Saturday, April 27, 2013

Journal: Week 7

I have not found the time in the past month or so to write about this course, Investigations and Diagnostics for midwives.  The work of midwifery, as well as what's generally called 'family commitments', have occupied me fully.

Today I have worked on a quiz that is due for submission at the end of the week.  The first question was about Rubella - German measles.  Another question about drinking unpasteurised milk, eating soft cheeses, and the like.  Another about notifiable STDs.

Of course the questions about rubella in pregnancy require an answer that universal screening, and vaccination (of non-pregnant women, and children, particularly) prevents the horrible fetal deformities, blindness and deafness, that are likely if an un-immunised mother is exposed to someone with rubella.

Of course we want to prevent miscarriage or premature birth of a fetus infected with listeria, which can be found in deli products that are not heat treated, or unpasteurised milk.

Yet, I have to acknowledge that frequently in my practice mothers tell me that they do not vaccinate their children; that they will not be vaccinated against rubella, even if their immunity level is low; or that they use unpasteurised milk.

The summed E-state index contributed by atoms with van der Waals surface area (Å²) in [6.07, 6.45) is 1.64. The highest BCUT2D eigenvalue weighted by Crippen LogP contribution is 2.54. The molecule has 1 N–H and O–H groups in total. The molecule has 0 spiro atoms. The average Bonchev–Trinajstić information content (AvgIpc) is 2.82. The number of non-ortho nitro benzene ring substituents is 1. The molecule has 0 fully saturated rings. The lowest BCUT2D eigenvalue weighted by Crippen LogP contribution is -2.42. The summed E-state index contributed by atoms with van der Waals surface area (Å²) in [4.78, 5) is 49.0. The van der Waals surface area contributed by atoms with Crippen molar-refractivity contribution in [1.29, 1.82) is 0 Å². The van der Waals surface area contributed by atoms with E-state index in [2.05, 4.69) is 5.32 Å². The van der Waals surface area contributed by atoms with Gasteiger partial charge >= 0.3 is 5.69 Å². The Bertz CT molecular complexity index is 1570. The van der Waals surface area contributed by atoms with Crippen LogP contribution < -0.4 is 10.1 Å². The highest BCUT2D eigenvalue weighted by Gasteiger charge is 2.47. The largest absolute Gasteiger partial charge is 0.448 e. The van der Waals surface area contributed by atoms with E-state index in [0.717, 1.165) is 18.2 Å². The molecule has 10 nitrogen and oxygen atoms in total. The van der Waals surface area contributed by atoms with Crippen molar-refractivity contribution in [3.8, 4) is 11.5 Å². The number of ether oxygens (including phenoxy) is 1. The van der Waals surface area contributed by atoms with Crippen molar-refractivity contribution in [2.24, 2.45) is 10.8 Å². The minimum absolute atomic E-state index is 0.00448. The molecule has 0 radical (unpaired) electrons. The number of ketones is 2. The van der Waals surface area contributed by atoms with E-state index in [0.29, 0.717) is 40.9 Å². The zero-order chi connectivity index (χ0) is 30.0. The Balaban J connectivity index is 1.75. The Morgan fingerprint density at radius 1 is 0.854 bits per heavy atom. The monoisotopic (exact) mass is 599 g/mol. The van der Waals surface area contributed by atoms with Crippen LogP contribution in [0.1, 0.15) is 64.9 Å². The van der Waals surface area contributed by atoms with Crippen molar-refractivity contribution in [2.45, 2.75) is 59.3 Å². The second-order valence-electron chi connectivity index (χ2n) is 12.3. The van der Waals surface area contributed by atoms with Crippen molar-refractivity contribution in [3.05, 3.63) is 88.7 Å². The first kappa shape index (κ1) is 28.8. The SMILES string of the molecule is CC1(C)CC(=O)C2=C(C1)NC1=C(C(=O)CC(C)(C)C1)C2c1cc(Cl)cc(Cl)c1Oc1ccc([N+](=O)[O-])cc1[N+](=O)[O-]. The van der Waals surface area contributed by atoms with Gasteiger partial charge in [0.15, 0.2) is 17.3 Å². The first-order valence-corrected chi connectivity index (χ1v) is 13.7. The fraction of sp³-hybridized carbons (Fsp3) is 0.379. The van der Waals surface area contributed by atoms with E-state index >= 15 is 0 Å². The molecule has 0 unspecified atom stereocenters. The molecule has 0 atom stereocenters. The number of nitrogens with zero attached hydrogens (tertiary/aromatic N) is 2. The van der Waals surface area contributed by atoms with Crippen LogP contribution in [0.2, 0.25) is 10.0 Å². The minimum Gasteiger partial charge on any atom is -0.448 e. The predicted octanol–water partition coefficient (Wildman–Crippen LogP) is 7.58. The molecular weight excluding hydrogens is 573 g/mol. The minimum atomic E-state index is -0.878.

These mothers and their children have become 'controls' in a mass, uncontrolled experiment.  The stakes are high.

Vaccination has been one of the topics in The Conversation this week, in an article Six Myths about Vaccination, and why they are wrong, by Rachel Dunlop.  The concerns about potential harm caused by the vaccine, or a potential weakening of the immune system - these are very serious concerns.

I have seen children with the blindness and deafness from rubella; I have seen children with brain damage from measles; I have known of death from tetanus; infertility caused by mumps; and the horrible illness of pertussis (whooping cough).  I have cared for one of my own children, critically ill from a streptococcal infection that entered his body through chicken pox, and gave him scarlet fever, osteomyelitis, and cellulitis.  Vaccination is not perfect: I have also seen the tragedy of a 'bad batch' vaccine.

With deepest respect for those who have made choices to avoid vaccination because they believe this is the way to ensure optimal health for their families, I must counsel against avoidance of vaccination.  Public health data support the eradication or minimisation of many diseases through mass vaccination.

Without vaccination we would see frequent epidemics of some infectious diseases, and the lifelong consequences.  Children who had polio being nursed in iron lungs, or walking with callipers; faces and bodies scarred deeply from smallpox; rows of little graves in the cemetery after diphtheria epidemics - these are pictures from the past.

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